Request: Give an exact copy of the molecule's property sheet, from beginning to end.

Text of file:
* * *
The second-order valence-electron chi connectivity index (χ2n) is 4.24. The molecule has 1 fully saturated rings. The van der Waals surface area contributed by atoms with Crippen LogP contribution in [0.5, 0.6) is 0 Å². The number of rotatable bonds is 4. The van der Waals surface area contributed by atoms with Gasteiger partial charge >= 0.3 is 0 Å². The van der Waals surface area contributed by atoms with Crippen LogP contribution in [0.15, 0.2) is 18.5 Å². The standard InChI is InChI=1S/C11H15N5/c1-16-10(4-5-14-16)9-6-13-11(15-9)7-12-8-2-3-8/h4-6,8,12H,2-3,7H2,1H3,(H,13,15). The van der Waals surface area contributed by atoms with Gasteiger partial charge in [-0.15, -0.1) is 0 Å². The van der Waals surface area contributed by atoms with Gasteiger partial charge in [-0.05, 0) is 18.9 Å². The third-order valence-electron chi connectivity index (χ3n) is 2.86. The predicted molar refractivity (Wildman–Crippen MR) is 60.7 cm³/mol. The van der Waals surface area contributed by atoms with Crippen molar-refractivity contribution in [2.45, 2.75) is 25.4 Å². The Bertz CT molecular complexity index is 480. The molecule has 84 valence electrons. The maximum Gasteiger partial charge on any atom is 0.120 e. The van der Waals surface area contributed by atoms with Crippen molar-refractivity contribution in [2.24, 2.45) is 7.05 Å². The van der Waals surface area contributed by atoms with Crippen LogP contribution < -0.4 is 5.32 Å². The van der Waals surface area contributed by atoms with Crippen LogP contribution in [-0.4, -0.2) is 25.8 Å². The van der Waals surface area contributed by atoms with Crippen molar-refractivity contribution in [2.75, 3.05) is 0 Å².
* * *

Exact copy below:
The second-order valence-electron chi connectivity index (χ2n) is 4.24. The molecule has 1 fully saturated rings. The van der Waals surface area contributed by atoms with Crippen LogP contribution in [0.5, 0.6) is 0 Å². The number of rotatable bonds is 4. The van der Waals surface area contributed by atoms with Gasteiger partial charge >= 0.3 is 0 Å². The van der Waals surface area contributed by atoms with Crippen LogP contribution in [0.15, 0.2) is 18.5 Å². The standard InChI is InChI=1S/C11H15N5/c1-16-10(4-5-14-16)9-6-13-11(15-9)7-12-8-2-3-8/h4-6,8,12H,2-3,7H2,1H3,(H,13,15). The van der Waals surface area contributed by atoms with Gasteiger partial charge in [-0.15, -0.1) is 0 Å². The van der Waals surface area contributed by atoms with Gasteiger partial charge in [-0.05, 0) is 18.9 Å². The third-order valence-electron chi connectivity index (χ3n) is 2.86. The predicted molar refractivity (Wildman–Crippen MR) is 60.7 cm³/mol. The van der Waals surface area contributed by atoms with Crippen molar-refractivity contribution in [2.45, 2.75) is 25.4 Å². The Bertz CT molecular complexity index is 480. The molecule has 84 valence electrons. The maximum Gasteiger partial charge on any atom is 0.120 e. The van der Waals surface area contributed by atoms with Crippen molar-refractivity contribution in [2.24, 2.45) is 7.05 Å². The van der Waals surface area contributed by atoms with Crippen LogP contribution < -0.4 is 5.32 Å². The van der Waals surface area contributed by atoms with Crippen LogP contribution in [-0.4, -0.2) is 25.8 Å². The van der Waals surface area contributed by atoms with Crippen molar-refractivity contribution in [2.75, 3.05) is 0 Å².